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Which is the best Hamlet movie?  Here are my assessments of the film adaptations of Hamlet I’ve seen in order of personal preference. “Have at you now!”

1. Richard Burton: Hamlet 1964.

Richard Burton wins the title “best Hamlet” with the range, insight, and power of his acting in this filmed stage production. Burton plays all of Hamlet’s emotions with extraordinary conviction: grief, fear, doubt, anger, indifference, easy acceptance. His transitions from line to line and emotion to emotion feel like the natural consequence of the previous idea and feeling. When he is funny, Burton is funny without the viciousness or condescension you often see in other performances. No Hamlet has ever sounded better. The sheer physical stamina of Burton’s work is impressive. And all this outweighs the serious limitations director John Gielgud faced filming a live performance in a Broadway theater as well as some less than stellar acting in the other roles. IMDb page

2. Kenneth Branagh: Hamlet 1996.

Branagh’s performance swings wildly between Hamlet’s famous indecision and the Danish prince’s other signature (but often overlooked) characteristic: his recklessness. This choice creates a satisfying Hamlet and turns Branagh’s conspicuous habit of overacting into a virtue. Branagh films the whole text, and so includes the essential framing character of Fortinbras and allows us to fully see how Laertes and Ophelia together serve as a double for Hamlet. Some of Branagh’s directing is very fine (the two-way mirror in “To be, or not to be”) and some of it is not. The ghost scene in 1.5 is unwatchable, and Branagh stages the climactic duel in action-movie land. IMDb page

3. Laurence Olivier: Hamlet 1948.

Olivier is the better actor, and gives a better performance, but his concentration on Hamlet’s indecision makes less sense than Branagh’s choices. (Could an always-hesitating Hamlet improvise the murder of Rosencrantz and Guildenstern or jump into the middle of a battle with pirates?) Olivier edits the text so heavily that the story is unintelligible unless you know it. The way his camera stalks the corridors of dark, Freudian Elsinore castle hasn’t aged particularly well. And Olivier’s ditzy, hysterical Ophelia – played by Jean Simmons – not only offends contemporary tastes, but also begs the question, “What does Hamlet see in her?” IMDb page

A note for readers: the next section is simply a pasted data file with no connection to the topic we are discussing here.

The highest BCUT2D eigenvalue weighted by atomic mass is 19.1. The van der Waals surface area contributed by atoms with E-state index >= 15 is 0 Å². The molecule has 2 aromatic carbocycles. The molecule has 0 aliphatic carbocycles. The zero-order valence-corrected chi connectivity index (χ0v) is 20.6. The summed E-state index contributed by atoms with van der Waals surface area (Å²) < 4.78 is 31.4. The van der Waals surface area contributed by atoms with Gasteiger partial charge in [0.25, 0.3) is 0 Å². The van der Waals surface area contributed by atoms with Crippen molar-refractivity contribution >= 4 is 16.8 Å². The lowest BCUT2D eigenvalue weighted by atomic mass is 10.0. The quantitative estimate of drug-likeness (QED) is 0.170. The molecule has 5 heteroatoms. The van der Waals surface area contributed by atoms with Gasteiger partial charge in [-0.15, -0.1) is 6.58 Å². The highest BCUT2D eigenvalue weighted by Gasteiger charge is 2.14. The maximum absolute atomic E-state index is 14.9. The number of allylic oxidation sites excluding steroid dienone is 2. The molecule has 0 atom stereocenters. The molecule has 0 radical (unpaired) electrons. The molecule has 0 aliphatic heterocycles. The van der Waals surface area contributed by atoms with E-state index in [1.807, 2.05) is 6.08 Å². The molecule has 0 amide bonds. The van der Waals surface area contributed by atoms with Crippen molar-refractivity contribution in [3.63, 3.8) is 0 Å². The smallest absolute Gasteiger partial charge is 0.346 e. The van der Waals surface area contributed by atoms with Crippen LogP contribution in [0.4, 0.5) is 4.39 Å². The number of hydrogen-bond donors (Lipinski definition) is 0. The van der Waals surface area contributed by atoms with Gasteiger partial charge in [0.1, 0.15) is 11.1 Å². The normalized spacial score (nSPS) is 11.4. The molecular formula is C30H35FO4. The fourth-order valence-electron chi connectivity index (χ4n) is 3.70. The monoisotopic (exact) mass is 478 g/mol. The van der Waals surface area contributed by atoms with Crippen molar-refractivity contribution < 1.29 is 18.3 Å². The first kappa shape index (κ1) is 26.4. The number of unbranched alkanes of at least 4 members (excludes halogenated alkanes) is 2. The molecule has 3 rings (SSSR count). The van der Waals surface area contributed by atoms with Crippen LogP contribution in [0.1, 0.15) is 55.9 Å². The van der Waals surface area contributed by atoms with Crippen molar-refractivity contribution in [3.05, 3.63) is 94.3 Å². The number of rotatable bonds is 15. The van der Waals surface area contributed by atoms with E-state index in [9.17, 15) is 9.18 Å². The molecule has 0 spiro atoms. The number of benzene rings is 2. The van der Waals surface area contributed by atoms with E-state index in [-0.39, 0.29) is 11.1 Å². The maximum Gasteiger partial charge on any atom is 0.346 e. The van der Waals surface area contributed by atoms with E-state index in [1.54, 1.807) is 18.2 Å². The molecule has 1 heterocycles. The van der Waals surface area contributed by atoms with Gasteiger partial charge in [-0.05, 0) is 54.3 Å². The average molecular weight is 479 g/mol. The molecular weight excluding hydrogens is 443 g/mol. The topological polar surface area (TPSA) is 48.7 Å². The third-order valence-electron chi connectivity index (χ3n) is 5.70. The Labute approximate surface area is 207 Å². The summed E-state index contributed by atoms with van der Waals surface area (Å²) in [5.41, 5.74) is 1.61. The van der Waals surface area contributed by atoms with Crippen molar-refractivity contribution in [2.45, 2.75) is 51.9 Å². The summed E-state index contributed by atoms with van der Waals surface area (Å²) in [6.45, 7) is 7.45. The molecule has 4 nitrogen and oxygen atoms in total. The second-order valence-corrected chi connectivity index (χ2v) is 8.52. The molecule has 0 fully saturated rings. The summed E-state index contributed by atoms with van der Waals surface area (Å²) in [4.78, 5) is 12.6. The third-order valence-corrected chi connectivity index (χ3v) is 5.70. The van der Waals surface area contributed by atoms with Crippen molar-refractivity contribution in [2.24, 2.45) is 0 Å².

4. Derek Jacobi: Hamlet 1980.

Derek Jacobi plays Hamlet as amazed by his weakness, rather than desperate for strength, and is one of the few Danish Princes who feels like he could actually be the son of a warrior king. Jacobi’s voice has an extraordinary range of emotional colors, and his acting is often supple and subtle. Unfortunately, the rest of the cast is uneven and in some scenes, dull. This version is filmed like the stodgy stage play it is with the occasional rough close-up, for which none of the actors except Jacobi seem prepared. IMDb page

5. Benedict Cumberbatch: Hamlet 2015.

Cumberbatch’s superb Hamlet is marred by the choice of making his Danish prince entirely sane and pretty well adjusted. This makes Cumberbatch the most appealing and engaging Hamlet on my list, but it also robs his Hamlet of the philosophical transformation that powers the last third of the play, leaving the end feeling rushed and flat. Some clunker performances among the supporting cast and staging a bit heavy on gimmicky spectacle also knock this version down the list. My longer review of Cumberbatch’s Hamlet is here. IMDB page

6. Mel Gibson: Hamlet 1990.

A “Mad Max” Hamlet is a piece of stunt casting, but Gibson climbs into the middle of the list by exceeding expectations. He’s really not bad. Gibson’s Hamlet is angry, wounded, and fearful, and he brings off the role well. There are strong actors throughout the supporting cast who are interesting in their roles. Zeffirelli substitutes his habitual spectacle for any fresh ideas about the play, however. IMDb page

7. Nicol Williamson: Hamlet 1969 and 8. Kevin Kline: Hamlet 1990.

Both of these performances are solid, intelligent, and affecting. But they are also familiar. With so many Hamlets on film, Williamson’s and Kline’s successes are less fun than the interesting failures below. IMDb page Williamson and IMDb page Kline

9. David Tennant: Hamlet 2009.

This 2009 Royal Shakespeare Production productively mines the play for maximum humor but comes up short on emotional punch. David Tennant nails Hamlet’s jokes, and his fear, but falls back on acting louder when he plays the Danish Prince’s anger and grief. Patrick Stewart’s Claudius is charismatic but doesn’t quite seem the fratricidal type. My longer review of Tennant’s Hamlet is here. IMDb page

10. Ethan Hawke: Hamlet 2000.

Much of the plot of Hamlet ceases to make sense when it is set in modern New York City, as this version is. But Ethan Hawke’s louche, slacker Hamlet is perfect for its time and his “To be, or not to be”” is superb. IMDb page

11. Campbell Scott: Hamlet 2000.

Most actors play Hamlet as unsteady but basically sane. Scott’s Hamlet is actually unhinged, which is what makes this performance from a good actor so intriguing. The problem is that a Hamlet who has actually suffered a mental breakdown would be unable to function in the play after Act 2. A supporting cast that is adequate at best doesn’t help matters. IMDb page